California has been a leader in providing financial assistance to EV buyers – and in recent years has responded to criticisms that too much money is given to consumers who really don’t need the help by instituting a number of EV aid programs aimed at lower-income consumers.
[A 1-min. read.]
With a recent announcement that a new pot of funding has been made available to qualified low- and moderate-income residents, TheGreenCarGuy thought it might be helpful to offer a synopsis of the major programs.
Note that two of them – the Clean Vehicle Rebate Project and the Clean Fuel Reward program – aren’t limited to lower-income applicants and, while the shorthand is “EV aid program,” none are limited only to EV purchases. Consumers who met the program requirements can find help acquiring plug-in hybrids, fuel-cell electrics, conventional hybrids and even highly efficient gasoline-burners (follow the links provided for each program to se if you can qualify).
Clean Vehicle Rebates
The state’s most popular electric car rebate program is earmarking half its remaining 2021 funding – $25 million – for low- and moderate-income consumers after an earlier $25 million pot was exhausted in February.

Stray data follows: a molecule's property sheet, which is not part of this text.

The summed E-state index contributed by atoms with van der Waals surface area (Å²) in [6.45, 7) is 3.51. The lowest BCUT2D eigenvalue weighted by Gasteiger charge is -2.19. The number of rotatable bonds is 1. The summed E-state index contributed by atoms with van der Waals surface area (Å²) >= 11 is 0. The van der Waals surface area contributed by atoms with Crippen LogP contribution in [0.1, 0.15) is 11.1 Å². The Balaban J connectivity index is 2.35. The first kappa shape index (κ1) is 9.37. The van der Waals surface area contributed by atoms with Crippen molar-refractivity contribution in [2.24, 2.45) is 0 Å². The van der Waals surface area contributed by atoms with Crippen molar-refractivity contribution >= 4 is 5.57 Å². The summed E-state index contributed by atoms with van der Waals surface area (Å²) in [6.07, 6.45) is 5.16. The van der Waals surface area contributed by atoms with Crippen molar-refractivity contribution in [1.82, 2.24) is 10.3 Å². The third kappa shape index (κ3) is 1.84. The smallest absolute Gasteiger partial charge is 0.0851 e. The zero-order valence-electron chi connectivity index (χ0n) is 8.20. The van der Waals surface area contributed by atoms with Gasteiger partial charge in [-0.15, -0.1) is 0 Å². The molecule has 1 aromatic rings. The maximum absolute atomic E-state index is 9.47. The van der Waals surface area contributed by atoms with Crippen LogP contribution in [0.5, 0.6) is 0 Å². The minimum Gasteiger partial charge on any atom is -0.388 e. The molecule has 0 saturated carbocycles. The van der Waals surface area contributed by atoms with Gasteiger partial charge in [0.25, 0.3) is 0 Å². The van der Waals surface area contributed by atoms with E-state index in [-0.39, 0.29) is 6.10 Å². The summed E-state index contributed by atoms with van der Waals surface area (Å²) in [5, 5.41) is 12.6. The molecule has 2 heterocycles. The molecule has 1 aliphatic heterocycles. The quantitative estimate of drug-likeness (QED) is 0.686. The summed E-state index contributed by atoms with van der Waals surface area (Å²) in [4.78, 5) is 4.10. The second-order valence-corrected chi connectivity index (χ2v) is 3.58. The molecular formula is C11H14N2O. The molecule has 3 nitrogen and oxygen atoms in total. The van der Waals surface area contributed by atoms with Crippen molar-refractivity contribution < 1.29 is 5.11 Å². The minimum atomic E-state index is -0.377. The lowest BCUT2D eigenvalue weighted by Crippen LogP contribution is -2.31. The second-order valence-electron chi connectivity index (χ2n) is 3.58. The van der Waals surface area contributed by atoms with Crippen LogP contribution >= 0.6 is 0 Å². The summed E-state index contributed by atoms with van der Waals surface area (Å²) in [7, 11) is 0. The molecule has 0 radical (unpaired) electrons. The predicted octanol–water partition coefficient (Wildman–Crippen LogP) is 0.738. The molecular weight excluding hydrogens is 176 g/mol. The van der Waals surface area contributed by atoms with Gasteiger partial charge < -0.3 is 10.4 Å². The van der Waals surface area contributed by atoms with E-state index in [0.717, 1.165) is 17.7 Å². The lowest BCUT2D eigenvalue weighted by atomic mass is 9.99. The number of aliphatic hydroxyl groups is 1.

The program, officially the Clean Vehicle Rebate Project, has $50 million to last through the fall, when a new fiscal year begins and new funding authorization from the legislature must be approved. While it is open to most Californians, it does have a high-income exclusion.
It provides cash rebates of $1,000 to $4,500 for buyers of qualified plug-in hybrids, battery EVs and fuel cell EVs. Consumers meeting the program’s moderate- and low-income criteria can get an additional $2,500.
The program is financed from the state’s carbon cap-and-trade revenue. Since it started in 2010, the CVRP has issued more than 400,000 rebates totaling $918.4 million. Almost two-thirds of the funding has gone to purchasers or lessees of battery-electric vehicles.
The income-qualified increased rebate program began in 2016 and since then, $182.9 million –or 34 percent of total available funding – has gone to low- and moderate income buyers and lessees.
The CVRP is one of several financial aid programs established by the California Air Resources Board to encourage use of electrified vehicles.
Other major programs in the state include:
- The Clean Fuel Reward program, which offers all plug-in hybrid and EV buyers a price reduction of up to $1,500 – the amount depends of the size of the vehicle’s battery – applicable at time of purchase;
- The Clean Vehicle Assistance Program, which provides income-qualified applicants grants of up to $5,000 for the purchase or lease of new or used plug-in hybrid and EVs and up to $2,500 for conventional hybrids (no plugs), plus grants of up to $2,000 to help offset the cost of home charging stations for plug-in vehicles;
- Clean Cars 4 All, which provides payments of up to $9,500 to income-qualified applicants in large parts of Southern California, Sacramento, the Bay Area and the San Joaquin Valley who scrap older cars and replace them with EVs or other clean vehicles with EPA ratings of at least 35 miles per gallon for combined city/highway driving.